Published by: Digital Schools
Mysterious Undertakings of The Miraculous -
The Surprising Lives of Mini- Beasts & Butterflies.
It would seem that I have been roaming the world utterly ignorant of basic and essential information, potentially misinforming tiny children of specific facts of life along my way.
It is certainly not my fault I had it all so wrong. It is what I learned as a child; “caterpillars turn into butterflies inside a cocoon”.
Caterpillars don’t make cocoons, nor do they sprout wings, grow a proboscis and curly head-wear from a body that shrunk in size on a two-week hiatus from eating so much food.
It is far more miraculous, exciting and mind-boggling – how a caterpillar becomes something entirely other than itself.
I hardly know much about anything, but one thing I thought, well, at least assumed was right, was that a butterfly is a caterpillar that transforms itself inside a cocoon made from spidery-like silk. Sometimes sticks, or what have you, are plucked together to make the little hideaway where the transformation takes place.
The bug re-emerges two weeks later, a slender and delicate winged beastie, ready to take flight and mingle in the flower fields with all the other winged pollinators we are utterly reliant on for survival.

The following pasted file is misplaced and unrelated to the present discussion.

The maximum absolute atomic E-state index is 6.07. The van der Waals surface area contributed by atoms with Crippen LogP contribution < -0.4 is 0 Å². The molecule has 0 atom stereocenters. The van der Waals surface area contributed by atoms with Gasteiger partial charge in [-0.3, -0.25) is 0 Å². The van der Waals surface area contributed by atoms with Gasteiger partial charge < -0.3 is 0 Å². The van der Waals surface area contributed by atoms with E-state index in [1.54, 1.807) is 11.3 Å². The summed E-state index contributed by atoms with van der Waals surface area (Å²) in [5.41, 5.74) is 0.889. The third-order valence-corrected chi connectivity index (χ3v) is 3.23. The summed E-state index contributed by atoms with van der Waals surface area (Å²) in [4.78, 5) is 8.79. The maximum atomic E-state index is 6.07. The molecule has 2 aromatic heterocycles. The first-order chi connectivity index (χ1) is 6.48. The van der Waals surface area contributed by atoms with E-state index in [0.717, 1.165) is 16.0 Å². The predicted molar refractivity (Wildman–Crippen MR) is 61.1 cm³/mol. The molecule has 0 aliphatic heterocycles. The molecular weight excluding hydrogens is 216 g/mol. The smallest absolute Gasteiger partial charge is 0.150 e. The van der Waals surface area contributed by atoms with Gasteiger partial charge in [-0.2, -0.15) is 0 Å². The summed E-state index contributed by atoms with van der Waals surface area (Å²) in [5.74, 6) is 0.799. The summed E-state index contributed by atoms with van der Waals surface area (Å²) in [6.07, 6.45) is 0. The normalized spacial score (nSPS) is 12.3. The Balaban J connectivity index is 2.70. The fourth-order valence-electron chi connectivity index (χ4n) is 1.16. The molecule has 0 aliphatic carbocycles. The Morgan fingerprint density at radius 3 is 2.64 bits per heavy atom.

But my assumptions were wrong; this is not the whole story.
This article is set to clear up some serious misunderstandings and bring to the table the extraordinary life of a butterfly.
Beautiful, floaty, angelic little things that are harmless, slow-moving and often brightly coloured – butterflies capture the whole world’s attention and imagination and have done so for generations.
Butterflies are a source of joy, curiosity, laughter and magic in the world – drawing our attention into their brilliant little worlds, inside the blooms of hibiscus or on the tips of wild lavender, in the setting sun, their paper-like wings illuminate, and magic dances with them.
It would not be believable to think a person who has not stopped to gaze a while at a butterfly would exist.
They may appear to live a simple existence, a happy, pretty two weeks, floating about in the wind, landing on flowers to eat, and taking time out to reproduce clutches of eggs that will become the successive generation of caterpillars – who transform to butterflies – and that is it. Voila, life cycle complete!.
But nothing is ever really that simple, especially regarding nature and the mysteries of life. And as custodians of the natural world and those in charge of catalysing the food we eat, there is no way to deny there is much more to a butterfly than wafting about in the twilight haze or fritting about in flower beds.